Live and Dry Blood Analysis
Your blood stream is like a river. It transports oxygen, nutrients and other life-giving agents throughout your body to maintain health. It is also the medium for detoxification, delivering cellular waste to the liver and kidneys for elimination from the body. By its very nature, blood can serve as a predictor of health and provide an indication of illness well before symptoms appear.
HEALTHQUEST® RESEARCH's Live and Dry Blood Cell Analysis is a procedure that looks at your blood under a powerful true DARKFIELD microscope to ascertain information about aspects of your health. It is usually done in two parts, Live Blood Cell Analysis and Dried Blood Cell Analysis. By examining the body on a cellular level, the practitioner is able to look at tissue or cellular damage in the body due to a variety of different health conditions. Because blood regenerates every 120 days, Live and Dry blood cell analysis can assess a very recent state of the body.
By observing various conditions in a sample of blood, we are able to customize a nutritional program specifically geared for the individual needs of the patient. This method was designed as a screening test to take the guess work out of selecting the appropriate nutritional program for the individual client. The advantage of the blood microscopy analysis is that many nutritional disorders can be detected before standard blood tests can detect any chemical changes. Generally then, treatment can be more successful because these problems are discovered when they are still in their early stages. This would be considered true preventive care nutrition.
How is the examination carried out?
A drop of blood from a fingertip is obtained with a sterile lancet and is split between two slides – one for live and one for dried blood.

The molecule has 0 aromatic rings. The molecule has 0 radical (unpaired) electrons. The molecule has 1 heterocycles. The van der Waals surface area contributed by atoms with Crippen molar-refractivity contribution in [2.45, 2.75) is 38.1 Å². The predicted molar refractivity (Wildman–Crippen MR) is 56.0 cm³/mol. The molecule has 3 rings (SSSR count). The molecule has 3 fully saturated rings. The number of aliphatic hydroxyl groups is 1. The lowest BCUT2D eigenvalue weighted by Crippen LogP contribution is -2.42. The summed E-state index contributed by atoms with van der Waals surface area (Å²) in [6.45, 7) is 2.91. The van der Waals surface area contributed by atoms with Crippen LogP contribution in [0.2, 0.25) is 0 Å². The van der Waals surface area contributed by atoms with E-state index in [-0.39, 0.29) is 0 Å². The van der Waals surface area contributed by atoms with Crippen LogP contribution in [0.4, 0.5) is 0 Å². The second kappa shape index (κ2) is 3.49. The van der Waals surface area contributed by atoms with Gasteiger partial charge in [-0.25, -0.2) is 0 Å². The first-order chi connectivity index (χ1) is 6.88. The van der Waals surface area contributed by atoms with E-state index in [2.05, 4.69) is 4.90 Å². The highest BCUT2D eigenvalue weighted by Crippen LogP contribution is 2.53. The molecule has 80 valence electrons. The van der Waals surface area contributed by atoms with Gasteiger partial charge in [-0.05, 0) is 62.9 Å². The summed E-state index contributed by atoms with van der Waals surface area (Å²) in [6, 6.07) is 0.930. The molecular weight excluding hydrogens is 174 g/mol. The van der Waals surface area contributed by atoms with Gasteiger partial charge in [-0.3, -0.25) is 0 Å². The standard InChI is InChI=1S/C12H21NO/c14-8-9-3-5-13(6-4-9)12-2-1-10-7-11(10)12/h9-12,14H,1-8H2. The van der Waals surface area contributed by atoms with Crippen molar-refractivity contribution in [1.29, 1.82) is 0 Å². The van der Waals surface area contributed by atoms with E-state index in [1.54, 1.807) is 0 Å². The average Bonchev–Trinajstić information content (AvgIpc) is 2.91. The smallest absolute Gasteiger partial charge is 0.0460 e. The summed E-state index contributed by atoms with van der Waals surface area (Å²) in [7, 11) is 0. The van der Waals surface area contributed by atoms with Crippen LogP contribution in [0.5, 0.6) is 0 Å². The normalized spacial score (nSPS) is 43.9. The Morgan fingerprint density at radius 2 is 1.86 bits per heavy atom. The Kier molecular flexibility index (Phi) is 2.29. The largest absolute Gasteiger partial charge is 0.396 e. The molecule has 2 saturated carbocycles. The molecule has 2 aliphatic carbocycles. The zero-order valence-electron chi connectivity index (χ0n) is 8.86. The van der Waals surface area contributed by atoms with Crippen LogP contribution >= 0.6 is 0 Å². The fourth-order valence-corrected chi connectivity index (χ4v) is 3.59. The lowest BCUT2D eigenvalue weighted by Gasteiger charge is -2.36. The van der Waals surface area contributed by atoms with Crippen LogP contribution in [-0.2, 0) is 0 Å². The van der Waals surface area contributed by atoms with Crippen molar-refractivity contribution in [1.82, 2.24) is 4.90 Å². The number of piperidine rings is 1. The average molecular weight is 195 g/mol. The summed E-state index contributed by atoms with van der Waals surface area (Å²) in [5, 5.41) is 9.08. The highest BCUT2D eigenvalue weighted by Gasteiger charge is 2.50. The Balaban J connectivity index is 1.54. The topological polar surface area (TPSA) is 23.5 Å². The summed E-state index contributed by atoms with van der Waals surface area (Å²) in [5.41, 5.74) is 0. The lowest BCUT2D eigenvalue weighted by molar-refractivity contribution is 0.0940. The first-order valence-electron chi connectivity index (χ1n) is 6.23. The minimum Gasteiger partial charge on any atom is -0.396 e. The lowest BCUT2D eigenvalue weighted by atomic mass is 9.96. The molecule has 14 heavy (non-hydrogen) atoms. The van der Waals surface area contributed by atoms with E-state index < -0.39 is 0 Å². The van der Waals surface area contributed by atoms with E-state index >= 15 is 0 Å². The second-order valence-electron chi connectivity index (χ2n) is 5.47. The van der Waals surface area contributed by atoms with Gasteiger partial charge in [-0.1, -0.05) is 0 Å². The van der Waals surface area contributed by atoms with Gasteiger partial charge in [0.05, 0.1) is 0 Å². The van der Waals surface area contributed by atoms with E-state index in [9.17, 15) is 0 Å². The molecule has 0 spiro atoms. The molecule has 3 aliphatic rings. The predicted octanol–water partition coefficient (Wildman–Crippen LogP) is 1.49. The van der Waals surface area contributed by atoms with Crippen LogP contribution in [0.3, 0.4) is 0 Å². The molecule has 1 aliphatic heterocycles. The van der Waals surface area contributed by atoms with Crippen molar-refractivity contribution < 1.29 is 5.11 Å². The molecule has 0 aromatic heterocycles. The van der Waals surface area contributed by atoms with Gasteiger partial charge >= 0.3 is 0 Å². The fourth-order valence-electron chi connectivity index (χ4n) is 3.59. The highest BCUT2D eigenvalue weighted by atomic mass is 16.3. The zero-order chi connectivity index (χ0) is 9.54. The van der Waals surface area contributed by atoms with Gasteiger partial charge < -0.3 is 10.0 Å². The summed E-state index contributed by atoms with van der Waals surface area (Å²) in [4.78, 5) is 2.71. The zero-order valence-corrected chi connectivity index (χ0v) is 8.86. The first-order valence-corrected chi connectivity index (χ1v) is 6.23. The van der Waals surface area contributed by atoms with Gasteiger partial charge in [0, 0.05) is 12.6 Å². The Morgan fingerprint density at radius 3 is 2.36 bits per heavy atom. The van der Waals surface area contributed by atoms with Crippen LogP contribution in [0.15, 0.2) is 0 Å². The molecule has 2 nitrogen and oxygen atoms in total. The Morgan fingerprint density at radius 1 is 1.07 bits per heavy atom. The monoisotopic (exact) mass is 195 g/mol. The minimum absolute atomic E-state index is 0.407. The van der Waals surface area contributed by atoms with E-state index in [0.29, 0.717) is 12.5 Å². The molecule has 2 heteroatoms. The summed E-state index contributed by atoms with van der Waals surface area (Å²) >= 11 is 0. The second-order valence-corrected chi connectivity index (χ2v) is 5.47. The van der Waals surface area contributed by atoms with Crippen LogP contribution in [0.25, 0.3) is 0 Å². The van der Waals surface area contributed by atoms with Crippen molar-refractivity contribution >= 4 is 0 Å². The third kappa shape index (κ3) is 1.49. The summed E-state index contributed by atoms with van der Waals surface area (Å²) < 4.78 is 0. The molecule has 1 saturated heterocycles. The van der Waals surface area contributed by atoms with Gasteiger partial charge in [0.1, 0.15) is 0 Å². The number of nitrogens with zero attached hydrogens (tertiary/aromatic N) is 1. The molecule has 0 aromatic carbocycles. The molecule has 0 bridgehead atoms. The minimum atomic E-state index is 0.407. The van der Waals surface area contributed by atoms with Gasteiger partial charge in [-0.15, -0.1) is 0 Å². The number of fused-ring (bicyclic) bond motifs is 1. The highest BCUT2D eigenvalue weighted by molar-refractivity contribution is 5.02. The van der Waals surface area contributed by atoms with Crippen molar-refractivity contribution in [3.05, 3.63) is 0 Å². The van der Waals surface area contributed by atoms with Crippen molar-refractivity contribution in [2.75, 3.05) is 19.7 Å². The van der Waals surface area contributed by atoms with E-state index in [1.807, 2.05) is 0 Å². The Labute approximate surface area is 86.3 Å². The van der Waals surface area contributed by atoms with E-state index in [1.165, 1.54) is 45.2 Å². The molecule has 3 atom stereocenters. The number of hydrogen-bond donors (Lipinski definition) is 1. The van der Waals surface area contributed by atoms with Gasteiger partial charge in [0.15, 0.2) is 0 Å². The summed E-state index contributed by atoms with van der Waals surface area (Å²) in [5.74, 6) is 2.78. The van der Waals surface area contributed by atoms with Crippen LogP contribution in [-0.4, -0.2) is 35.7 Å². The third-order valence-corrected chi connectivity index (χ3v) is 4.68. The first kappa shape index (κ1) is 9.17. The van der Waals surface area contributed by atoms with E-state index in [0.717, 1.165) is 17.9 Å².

Using a very fine needle, a drop of blood is taken from the finger and directly placed on a glass slide. Live Blood Analysis does not use any fixatives or coloring, unaffected by shaking, spinning, and chemical stains used in standard lab tests. The blood is examined through the darkfield microscope, right after the sample has been taken with up to 1000x enlargement.
On the other hand, Dry Blood Analysis involves taking 6-8 spots of blood on a slide, allowing them to dry, and then observing the patterns that form under the microscope. These patterns provide insights into any imbalances present in the organs and systems of the body.
The patient watches the process via the viewing monitor. Observations are made on variations in the size, shape, ratios & fine structure of red cells, white cells, platelets and other structures in your blood.
What are the benefits?
Darkfield Microscopy’s main benefit is its usefulness as an early detection tool; it also allows physicians and patients to monitor the effectiveness of particular therapy. While it does offer useful information to the doctor, darkfield's ability to involve the patient may be of even greater value. Recommendations can then be implemented to rectify the ‘precursor’ in the initial stage --- prevention being a far easier and better health strategy than cure.
Whereas standard laboratory blood tests provide quantitative information of the blood, Live and Dry Blood Analysis focuses on the qualitative state of the blood, giving you opportunity to learn about the condition of your inner environment.
What can it tell you?
With this form of testing, problems can be discovered in the early stages of development and preventive measures initiated. Although diseases themselves cannot be actually seen, live blood analysis does show: (NOT A COMPLETE LIST)
- vitamin and mineral deficiencies (including the need for antioxidants to repair free-radical damage)
- toxicity (including dental amalgam poisoning)
- Organ-System dysfunctions
- Gut Permeability & Digestive Health
- Antioxidant Levels & Free-Radical Load
- pH and mineral imbalance
- abnormal blood clotting
- poor circulation and oxygenation
- abnormal liver function
- allergic reactions
- abnormal immune system function
- abnormalities related to hormonal imbalances
- pathogenic microorganisms (bacteria, parasites, fungi, yeast)
- digestive enzyme and hydrochloric acid deficiencies
- Sugar metabolism dysfunction